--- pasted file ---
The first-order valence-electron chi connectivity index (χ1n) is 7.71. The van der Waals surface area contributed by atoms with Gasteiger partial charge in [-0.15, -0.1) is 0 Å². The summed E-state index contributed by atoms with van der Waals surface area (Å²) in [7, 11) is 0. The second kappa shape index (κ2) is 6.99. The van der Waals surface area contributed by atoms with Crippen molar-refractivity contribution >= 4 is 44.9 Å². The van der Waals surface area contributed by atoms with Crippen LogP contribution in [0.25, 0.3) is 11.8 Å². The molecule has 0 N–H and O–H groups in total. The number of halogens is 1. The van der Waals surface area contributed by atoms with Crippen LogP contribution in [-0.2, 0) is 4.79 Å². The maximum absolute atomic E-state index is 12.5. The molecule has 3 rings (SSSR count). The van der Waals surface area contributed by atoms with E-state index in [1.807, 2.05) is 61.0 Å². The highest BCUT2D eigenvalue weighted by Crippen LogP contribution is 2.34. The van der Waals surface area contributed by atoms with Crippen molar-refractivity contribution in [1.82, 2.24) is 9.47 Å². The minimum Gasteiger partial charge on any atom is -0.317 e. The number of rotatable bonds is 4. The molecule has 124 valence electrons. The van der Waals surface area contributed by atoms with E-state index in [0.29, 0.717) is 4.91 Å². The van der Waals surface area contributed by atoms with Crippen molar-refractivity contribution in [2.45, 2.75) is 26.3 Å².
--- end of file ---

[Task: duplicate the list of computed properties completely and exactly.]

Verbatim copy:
The first-order valence-electron chi connectivity index (χ1n) is 7.71. The van der Waals surface area contributed by atoms with Gasteiger partial charge in [-0.15, -0.1) is 0 Å². The summed E-state index contributed by atoms with van der Waals surface area (Å²) in [7, 11) is 0. The second kappa shape index (κ2) is 6.99. The van der Waals surface area contributed by atoms with Crippen molar-refractivity contribution >= 4 is 44.9 Å². The van der Waals surface area contributed by atoms with Crippen LogP contribution in [0.25, 0.3) is 11.8 Å². The molecule has 0 N–H and O–H groups in total. The number of halogens is 1. The van der Waals surface area contributed by atoms with Crippen LogP contribution in [-0.2, 0) is 4.79 Å². The maximum absolute atomic E-state index is 12.5. The molecule has 3 rings (SSSR count). The van der Waals surface area contributed by atoms with E-state index in [1.807, 2.05) is 61.0 Å². The highest BCUT2D eigenvalue weighted by Crippen LogP contribution is 2.34. The van der Waals surface area contributed by atoms with Crippen molar-refractivity contribution in [1.82, 2.24) is 9.47 Å². The minimum Gasteiger partial charge on any atom is -0.317 e. The number of rotatable bonds is 4. The molecule has 124 valence electrons. The van der Waals surface area contributed by atoms with E-state index in [0.29, 0.717) is 4.91 Å². The van der Waals surface area contributed by atoms with Crippen molar-refractivity contribution in [2.45, 2.75) is 26.3 Å².